by WorldTribune Staff, May 1, 2020
President Donald Trump on April 30 said he is committed to ensuring that America’s seniors “have access to the healthcare resources they need during the coronavirus pandemic.”
Fox News reported on April 29 that nearly 12,000 of the 61,100 reported coronavirus deaths in the U.S. have been at nursing homes.
Trump’s vow comes amid revelations that New York Gov. Andrew Cuomo had ordered the state’s nursing homes to accept residents who had been diagnosed with or are suspected to have the coronavirus.
Radio and television host Mark Levin said “Cuomo has blood on his hands and is now attempting to blame the nursing homes. He’s unleashed law enforcement and his bureaucrats against the nursing homes that begged him not to send coronavirus patients into their residences. But he insisted.”
The Trump administration said it is also finalizing a new rule requiring information about COVID-19 cases in nursing homes to be reported directly to the Centers for Disease Control and Prevention (CDC), and testing data to be posted online. The rule requires that nursing homes report cases to residents and their family members.
“In addition to the supplies we have already distributed, FEMA will send supplemental shipments of personal protective equipment to all 15,400 Medicaid and Medicare-certified nursing homes in America,” the White House said in an April 30 press release.
“The Centers for Medicare & Medicaid Services (CMS) is providing States with $81 million from the CARES Act to increase their inspections of nursing homes at this crucial time,” the White House said.
Cuomo on March 25 issued a directive which said: “No resident shall be denied re-admission or admission to the NH solely based on a confirmed or suspected diagnosis of COVID-19. NHs are prohibited from requiring a hospitalized resident who is determined medically stable to be tested for COVID-19 prior to admission or readmission.”
Levin said that Cuomo “must be investigated and held to account for his deadly fiat.”
Cuomo last month acknowledged that those in long-term care are especially vulnerable to COVID-19, saying nursing homes were “a feeding frenzy for this virus.” Yet when asked about the March 25 mandate, Cuomo maintained that “the facilities can’t challenge a state regulation forcing them to admit patients with the contagion,” the New York Post reported.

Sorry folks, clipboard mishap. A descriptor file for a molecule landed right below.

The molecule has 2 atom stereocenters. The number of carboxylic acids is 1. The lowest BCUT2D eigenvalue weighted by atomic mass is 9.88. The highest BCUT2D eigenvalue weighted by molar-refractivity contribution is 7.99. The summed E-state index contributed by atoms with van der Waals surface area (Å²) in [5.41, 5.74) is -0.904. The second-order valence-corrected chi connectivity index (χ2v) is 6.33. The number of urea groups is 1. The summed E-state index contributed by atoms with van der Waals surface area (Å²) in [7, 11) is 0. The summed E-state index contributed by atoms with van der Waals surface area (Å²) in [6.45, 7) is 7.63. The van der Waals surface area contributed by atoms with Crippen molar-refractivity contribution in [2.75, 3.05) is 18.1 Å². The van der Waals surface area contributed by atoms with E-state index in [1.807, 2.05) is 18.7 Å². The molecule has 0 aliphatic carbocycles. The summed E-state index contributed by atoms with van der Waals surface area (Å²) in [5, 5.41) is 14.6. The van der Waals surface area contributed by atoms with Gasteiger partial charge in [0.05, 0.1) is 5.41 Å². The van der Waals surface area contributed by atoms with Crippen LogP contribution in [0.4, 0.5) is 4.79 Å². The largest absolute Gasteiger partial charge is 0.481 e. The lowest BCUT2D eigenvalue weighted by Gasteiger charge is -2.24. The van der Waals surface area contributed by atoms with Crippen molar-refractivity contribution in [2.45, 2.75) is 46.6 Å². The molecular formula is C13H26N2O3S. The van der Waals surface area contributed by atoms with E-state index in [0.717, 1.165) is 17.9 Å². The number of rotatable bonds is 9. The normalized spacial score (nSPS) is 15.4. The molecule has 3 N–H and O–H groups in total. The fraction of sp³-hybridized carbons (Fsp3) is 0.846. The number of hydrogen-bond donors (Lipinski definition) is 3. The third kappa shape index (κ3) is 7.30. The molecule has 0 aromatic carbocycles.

At the same time, Cuomo said facilities without adequate staffing and resources to handle coronavirus patients could transfer them to other facilities or “call the state Department of Health.”
But the head of a Brooklyn rest home told the New York Post that he’d been “warning state Health Department officials for weeks” about “staffing and equipment issues — yet received little help.” The health care facility had 55 deaths due to the coronavirus.
New York isn’t the only state that’s sent COVID-19 patients to nursing homes. New Jersey follows the same protocol, saying in a March 31 order from the state Department of Health: “No patient/resident shall be denied re-admission or admission to the post-acute care setting solely based on a confirmed diagnosis of COVID-19.”
California had a similar directive, which changed on March 30 following an outcry from the medical community. California now says that a nursing home “can be expected” to receive residents who test positive for the virus if it is able to follow the infection control guidelines from the CDC.
Tony Chicotel, a staff attorney with California Advocates for Nursing Home Reform, said he wasn’t satisfied with the change because the state let stand emergency waivers that allow nursing homes to temporarily expand capacity and reduce staff.